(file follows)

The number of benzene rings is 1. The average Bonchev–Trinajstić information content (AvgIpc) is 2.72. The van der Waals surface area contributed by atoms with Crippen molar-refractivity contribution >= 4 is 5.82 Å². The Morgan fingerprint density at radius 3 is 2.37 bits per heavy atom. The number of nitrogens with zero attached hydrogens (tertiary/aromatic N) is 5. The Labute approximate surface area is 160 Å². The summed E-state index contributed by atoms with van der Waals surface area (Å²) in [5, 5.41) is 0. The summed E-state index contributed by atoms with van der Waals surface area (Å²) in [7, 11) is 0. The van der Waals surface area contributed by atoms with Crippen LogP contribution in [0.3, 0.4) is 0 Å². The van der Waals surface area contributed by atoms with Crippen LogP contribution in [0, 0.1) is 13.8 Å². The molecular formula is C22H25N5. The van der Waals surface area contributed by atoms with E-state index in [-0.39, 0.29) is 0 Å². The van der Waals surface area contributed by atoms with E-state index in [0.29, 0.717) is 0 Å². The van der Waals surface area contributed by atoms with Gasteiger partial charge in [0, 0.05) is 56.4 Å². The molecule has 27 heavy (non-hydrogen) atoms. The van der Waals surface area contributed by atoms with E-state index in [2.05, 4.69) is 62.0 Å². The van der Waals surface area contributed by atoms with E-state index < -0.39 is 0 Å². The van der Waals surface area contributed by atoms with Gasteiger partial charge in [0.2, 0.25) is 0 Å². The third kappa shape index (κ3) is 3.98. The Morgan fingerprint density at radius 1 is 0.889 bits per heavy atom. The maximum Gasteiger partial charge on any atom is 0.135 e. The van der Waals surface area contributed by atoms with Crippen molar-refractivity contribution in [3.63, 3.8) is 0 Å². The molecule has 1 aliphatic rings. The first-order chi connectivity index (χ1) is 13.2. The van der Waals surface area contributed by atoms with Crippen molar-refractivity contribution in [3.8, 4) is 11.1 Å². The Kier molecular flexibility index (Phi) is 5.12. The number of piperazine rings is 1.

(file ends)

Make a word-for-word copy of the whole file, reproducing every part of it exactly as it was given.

The number of benzene rings is 1. The average Bonchev–Trinajstić information content (AvgIpc) is 2.72. The van der Waals surface area contributed by atoms with Crippen molar-refractivity contribution >= 4 is 5.82 Å². The Morgan fingerprint density at radius 3 is 2.37 bits per heavy atom. The number of nitrogens with zero attached hydrogens (tertiary/aromatic N) is 5. The Labute approximate surface area is 160 Å². The summed E-state index contributed by atoms with van der Waals surface area (Å²) in [5, 5.41) is 0. The summed E-state index contributed by atoms with van der Waals surface area (Å²) in [7, 11) is 0. The van der Waals surface area contributed by atoms with Crippen LogP contribution in [0.3, 0.4) is 0 Å². The van der Waals surface area contributed by atoms with Crippen LogP contribution in [0, 0.1) is 13.8 Å². The molecular formula is C22H25N5. The van der Waals surface area contributed by atoms with E-state index in [-0.39, 0.29) is 0 Å². The van der Waals surface area contributed by atoms with E-state index in [0.29, 0.717) is 0 Å². The van der Waals surface area contributed by atoms with Gasteiger partial charge in [0, 0.05) is 56.4 Å². The molecule has 27 heavy (non-hydrogen) atoms. The van der Waals surface area contributed by atoms with E-state index in [2.05, 4.69) is 62.0 Å². The van der Waals surface area contributed by atoms with E-state index < -0.39 is 0 Å². The van der Waals surface area contributed by atoms with Gasteiger partial charge in [0.2, 0.25) is 0 Å². The third kappa shape index (κ3) is 3.98. The Morgan fingerprint density at radius 1 is 0.889 bits per heavy atom. The maximum Gasteiger partial charge on any atom is 0.135 e. The van der Waals surface area contributed by atoms with Crippen molar-refractivity contribution in [3.63, 3.8) is 0 Å². The molecule has 1 aliphatic rings. The first-order chi connectivity index (χ1) is 13.2. The van der Waals surface area contributed by atoms with Crippen molar-refractivity contribution in [3.8, 4) is 11.1 Å². The Kier molecular flexibility index (Phi) is 5.12. The number of piperazine rings is 1.